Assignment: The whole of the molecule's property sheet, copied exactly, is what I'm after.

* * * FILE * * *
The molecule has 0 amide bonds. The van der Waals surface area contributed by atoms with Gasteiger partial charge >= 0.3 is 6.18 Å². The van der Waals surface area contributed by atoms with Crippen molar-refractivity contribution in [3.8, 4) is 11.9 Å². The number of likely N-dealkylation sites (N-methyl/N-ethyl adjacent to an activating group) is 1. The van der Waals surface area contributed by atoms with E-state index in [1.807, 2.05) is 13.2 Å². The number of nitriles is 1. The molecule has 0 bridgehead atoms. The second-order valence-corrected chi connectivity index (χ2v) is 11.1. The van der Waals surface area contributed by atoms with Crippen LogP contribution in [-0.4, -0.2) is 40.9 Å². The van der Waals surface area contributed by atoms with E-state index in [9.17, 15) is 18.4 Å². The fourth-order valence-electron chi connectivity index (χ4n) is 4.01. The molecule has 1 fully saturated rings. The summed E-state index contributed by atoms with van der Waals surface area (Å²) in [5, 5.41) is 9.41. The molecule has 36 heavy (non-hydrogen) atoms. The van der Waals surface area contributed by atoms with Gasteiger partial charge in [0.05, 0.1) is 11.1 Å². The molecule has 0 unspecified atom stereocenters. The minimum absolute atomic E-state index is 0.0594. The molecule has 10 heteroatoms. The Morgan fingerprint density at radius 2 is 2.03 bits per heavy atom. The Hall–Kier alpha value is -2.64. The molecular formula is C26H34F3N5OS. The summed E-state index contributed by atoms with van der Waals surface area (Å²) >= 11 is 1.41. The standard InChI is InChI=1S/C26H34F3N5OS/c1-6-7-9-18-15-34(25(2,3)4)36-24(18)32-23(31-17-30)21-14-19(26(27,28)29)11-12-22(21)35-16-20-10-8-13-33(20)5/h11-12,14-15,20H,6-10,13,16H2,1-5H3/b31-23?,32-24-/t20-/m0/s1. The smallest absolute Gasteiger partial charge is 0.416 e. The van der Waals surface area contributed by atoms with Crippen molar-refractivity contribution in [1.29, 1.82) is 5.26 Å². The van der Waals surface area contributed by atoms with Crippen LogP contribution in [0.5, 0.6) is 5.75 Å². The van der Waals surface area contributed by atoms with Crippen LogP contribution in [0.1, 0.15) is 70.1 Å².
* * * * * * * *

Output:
The molecule has 0 amide bonds. The van der Waals surface area contributed by atoms with Gasteiger partial charge >= 0.3 is 6.18 Å². The van der Waals surface area contributed by atoms with Crippen molar-refractivity contribution in [3.8, 4) is 11.9 Å². The number of likely N-dealkylation sites (N-methyl/N-ethyl adjacent to an activating group) is 1. The van der Waals surface area contributed by atoms with E-state index in [1.807, 2.05) is 13.2 Å². The number of nitriles is 1. The molecule has 0 bridgehead atoms. The second-order valence-corrected chi connectivity index (χ2v) is 11.1. The van der Waals surface area contributed by atoms with Crippen LogP contribution in [-0.4, -0.2) is 40.9 Å². The van der Waals surface area contributed by atoms with E-state index in [9.17, 15) is 18.4 Å². The fourth-order valence-electron chi connectivity index (χ4n) is 4.01. The molecule has 1 fully saturated rings. The summed E-state index contributed by atoms with van der Waals surface area (Å²) in [5, 5.41) is 9.41. The molecule has 36 heavy (non-hydrogen) atoms. The van der Waals surface area contributed by atoms with Gasteiger partial charge in [0.05, 0.1) is 11.1 Å². The molecule has 0 unspecified atom stereocenters. The minimum absolute atomic E-state index is 0.0594. The molecule has 10 heteroatoms. The Morgan fingerprint density at radius 2 is 2.03 bits per heavy atom. The Hall–Kier alpha value is -2.64. The molecular formula is C26H34F3N5OS. The summed E-state index contributed by atoms with van der Waals surface area (Å²) >= 11 is 1.41. The standard InChI is InChI=1S/C26H34F3N5OS/c1-6-7-9-18-15-34(25(2,3)4)36-24(18)32-23(31-17-30)21-14-19(26(27,28)29)11-12-22(21)35-16-20-10-8-13-33(20)5/h11-12,14-15,20H,6-10,13,16H2,1-5H3/b31-23?,32-24-/t20-/m0/s1. The smallest absolute Gasteiger partial charge is 0.416 e. The van der Waals surface area contributed by atoms with Crippen molar-refractivity contribution in [1.29, 1.82) is 5.26 Å². The van der Waals surface area contributed by atoms with Crippen LogP contribution in [0.5, 0.6) is 5.75 Å². The van der Waals surface area contributed by atoms with Crippen LogP contribution in [0.1, 0.15) is 70.1 Å².